Well, folks, if you need some razzle-dazzle to brighten up a dreary, drizzly North Coast day, make your way over to the cinema for one heck of a story guaranteed to sweep away those winter doldrums.

"Chicago" is the film to see. With a record-tying 13 Oscar nominations and three Golden Globe awards, the film has received much media attention within the last couple of months. And, it's all well warranted.

The acting, choreography, singing, cinematography, editing and direction combine to tell the familiar story based on the hit Broadway musical written by Bob Fosse that marries murder and show biz in a deliciously stylistic and ultimately satisfying cinematic experience.

Renee Zellweger stars as Roxie Hart, a woman on trial for shooting her lover. The musical numbers are drawn from her obsessive desire to be star of the stage in the racy city of Chicago in the 1920s.

Roxie's personality type would fit into the present day with her career-driven mind set. The film has a slight feminist edge to it, and the "Cell Block Tango" is a sexy, dangerous number where Roxie's fellow murderesses tell their shocking tales.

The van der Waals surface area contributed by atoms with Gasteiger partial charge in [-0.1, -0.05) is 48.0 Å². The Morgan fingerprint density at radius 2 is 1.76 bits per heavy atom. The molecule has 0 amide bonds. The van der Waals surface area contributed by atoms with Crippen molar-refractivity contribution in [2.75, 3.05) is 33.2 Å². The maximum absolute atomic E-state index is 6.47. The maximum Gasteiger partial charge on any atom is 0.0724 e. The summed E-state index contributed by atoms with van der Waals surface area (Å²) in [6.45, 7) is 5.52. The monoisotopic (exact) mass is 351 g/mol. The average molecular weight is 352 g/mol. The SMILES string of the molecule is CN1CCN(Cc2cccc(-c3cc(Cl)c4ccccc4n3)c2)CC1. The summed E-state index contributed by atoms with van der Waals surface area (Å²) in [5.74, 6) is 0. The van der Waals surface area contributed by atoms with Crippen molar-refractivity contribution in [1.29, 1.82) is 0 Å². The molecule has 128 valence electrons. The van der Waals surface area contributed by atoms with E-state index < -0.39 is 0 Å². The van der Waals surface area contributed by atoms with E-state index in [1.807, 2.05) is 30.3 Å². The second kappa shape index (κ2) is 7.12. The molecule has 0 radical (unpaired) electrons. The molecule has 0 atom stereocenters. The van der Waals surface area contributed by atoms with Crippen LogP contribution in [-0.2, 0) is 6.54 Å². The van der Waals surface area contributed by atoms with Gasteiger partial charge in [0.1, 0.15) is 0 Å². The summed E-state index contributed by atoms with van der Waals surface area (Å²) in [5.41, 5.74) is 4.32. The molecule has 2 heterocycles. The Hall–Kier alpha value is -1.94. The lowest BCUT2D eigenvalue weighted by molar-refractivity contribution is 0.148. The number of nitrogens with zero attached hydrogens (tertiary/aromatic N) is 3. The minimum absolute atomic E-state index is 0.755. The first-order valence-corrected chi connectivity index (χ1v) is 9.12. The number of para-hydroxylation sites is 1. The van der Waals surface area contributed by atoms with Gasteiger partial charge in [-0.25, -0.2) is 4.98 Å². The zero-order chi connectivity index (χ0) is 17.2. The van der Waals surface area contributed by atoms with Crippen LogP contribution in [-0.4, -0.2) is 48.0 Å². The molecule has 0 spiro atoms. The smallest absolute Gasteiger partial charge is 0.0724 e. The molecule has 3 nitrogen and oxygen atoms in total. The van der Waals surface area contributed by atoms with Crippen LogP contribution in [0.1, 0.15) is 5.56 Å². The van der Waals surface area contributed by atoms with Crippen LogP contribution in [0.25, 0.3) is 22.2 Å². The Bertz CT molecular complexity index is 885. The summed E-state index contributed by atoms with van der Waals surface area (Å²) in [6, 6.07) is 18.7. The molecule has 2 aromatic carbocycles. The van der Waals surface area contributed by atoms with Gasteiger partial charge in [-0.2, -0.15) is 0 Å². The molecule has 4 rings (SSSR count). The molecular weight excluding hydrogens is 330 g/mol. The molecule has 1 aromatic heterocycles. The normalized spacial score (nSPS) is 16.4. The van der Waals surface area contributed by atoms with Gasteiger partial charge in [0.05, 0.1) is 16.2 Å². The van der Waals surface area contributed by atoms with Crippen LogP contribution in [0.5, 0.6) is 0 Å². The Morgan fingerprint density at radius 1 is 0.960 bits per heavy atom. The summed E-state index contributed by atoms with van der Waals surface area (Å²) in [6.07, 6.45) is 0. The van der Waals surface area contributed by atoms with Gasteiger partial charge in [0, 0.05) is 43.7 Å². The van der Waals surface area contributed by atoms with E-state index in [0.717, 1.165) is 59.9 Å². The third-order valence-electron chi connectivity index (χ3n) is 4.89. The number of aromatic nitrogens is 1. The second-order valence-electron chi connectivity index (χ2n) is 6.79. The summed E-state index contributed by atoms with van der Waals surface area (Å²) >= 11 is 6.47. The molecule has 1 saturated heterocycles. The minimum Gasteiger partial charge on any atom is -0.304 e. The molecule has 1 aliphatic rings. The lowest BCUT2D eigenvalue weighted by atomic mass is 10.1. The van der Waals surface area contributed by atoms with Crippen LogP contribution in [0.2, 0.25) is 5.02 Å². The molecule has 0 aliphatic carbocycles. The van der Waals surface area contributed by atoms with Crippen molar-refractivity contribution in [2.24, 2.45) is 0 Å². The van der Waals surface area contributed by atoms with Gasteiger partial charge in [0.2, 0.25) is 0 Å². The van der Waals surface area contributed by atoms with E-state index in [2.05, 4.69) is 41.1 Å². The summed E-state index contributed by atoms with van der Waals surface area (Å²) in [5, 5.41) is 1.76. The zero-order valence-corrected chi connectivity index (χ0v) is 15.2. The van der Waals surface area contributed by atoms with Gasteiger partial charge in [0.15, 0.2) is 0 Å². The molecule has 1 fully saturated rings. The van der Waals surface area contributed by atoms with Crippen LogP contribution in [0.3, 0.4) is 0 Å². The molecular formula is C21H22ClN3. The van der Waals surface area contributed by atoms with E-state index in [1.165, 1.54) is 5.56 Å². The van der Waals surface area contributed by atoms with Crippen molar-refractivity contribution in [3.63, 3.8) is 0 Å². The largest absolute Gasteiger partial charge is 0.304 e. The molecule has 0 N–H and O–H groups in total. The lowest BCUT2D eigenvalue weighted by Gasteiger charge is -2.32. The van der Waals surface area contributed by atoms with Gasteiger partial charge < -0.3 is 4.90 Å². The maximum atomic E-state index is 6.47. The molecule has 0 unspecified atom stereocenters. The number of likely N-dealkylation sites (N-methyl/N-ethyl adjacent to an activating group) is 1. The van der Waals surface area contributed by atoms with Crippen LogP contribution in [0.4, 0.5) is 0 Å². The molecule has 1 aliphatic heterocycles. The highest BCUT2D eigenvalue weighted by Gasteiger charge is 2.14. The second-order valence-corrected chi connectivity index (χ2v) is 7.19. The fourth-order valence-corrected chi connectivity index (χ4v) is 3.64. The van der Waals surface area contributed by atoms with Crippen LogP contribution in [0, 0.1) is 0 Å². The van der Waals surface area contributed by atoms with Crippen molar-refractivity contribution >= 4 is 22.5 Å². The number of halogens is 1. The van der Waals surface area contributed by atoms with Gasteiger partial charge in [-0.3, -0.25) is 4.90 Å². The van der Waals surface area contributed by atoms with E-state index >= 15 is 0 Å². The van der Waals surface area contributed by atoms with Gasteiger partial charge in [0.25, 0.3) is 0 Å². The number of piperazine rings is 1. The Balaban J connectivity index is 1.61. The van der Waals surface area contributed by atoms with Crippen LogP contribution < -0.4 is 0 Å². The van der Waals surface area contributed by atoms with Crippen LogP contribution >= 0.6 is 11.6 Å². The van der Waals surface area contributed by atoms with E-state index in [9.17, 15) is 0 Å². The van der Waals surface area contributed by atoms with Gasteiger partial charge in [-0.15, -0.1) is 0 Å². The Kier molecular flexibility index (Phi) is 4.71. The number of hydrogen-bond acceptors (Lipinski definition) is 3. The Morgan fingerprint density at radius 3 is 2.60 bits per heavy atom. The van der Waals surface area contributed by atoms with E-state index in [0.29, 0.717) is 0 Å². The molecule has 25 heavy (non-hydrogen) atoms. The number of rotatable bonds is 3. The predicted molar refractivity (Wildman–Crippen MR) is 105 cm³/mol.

The most mesmerizing of them is Velma Kelly, played by Catherine Zeta-Jones, in prison awaiting trial for a double homicide. Zeta-Jones can act, dance and sing - a triple threat. There is an almost immediate animosity between green Roxie and the more worldly Velma, but Zellweger plays Roxie as more than just a naive blond, giving a potentially one-dimensional character a fascinating complexity.

Almost all of the characters are stand-out performers including Queen Latifah as the diva-like prison warden, Matron "Mama" Morton, John C. Reilly as Roxie's clueless, pitiful husband and Richard Gere as the audacious showman of a lawyer Billy Flynn.

Dion Beebe's cinematography and lighting, as well as Martin Walsh's film editing, help to mold this movie into the award-winning powerhouse it has become. The dance numbers, from the sultry backlit "Cell Block Tango" to the red-tinged spectacle of "Razzle Dazzle" and flashy over-the-top finale, are perfectly complimented by the lighting and camera work. The fast-paced editing serves the story well and blows through the theater with the force of a hurricane that can't help but draft the audience into its furious whirl of activity.

The real kudos here, however, must go to director Rob Marshall, whose only previous directing experience was the 1999 version of the made-for-television musical "Annie." In "Chicago" Marshall blends the key elements that made the stage musical so good with the advantages of editing and cinematography to make an incredibly entertaining film that stands on its own.

Some may think it's scandalous to try to improve upon a musical that had such success on the stage, but as one of film's taglines states, "With the right song and dance, you can get away with murder."Four stars out of four

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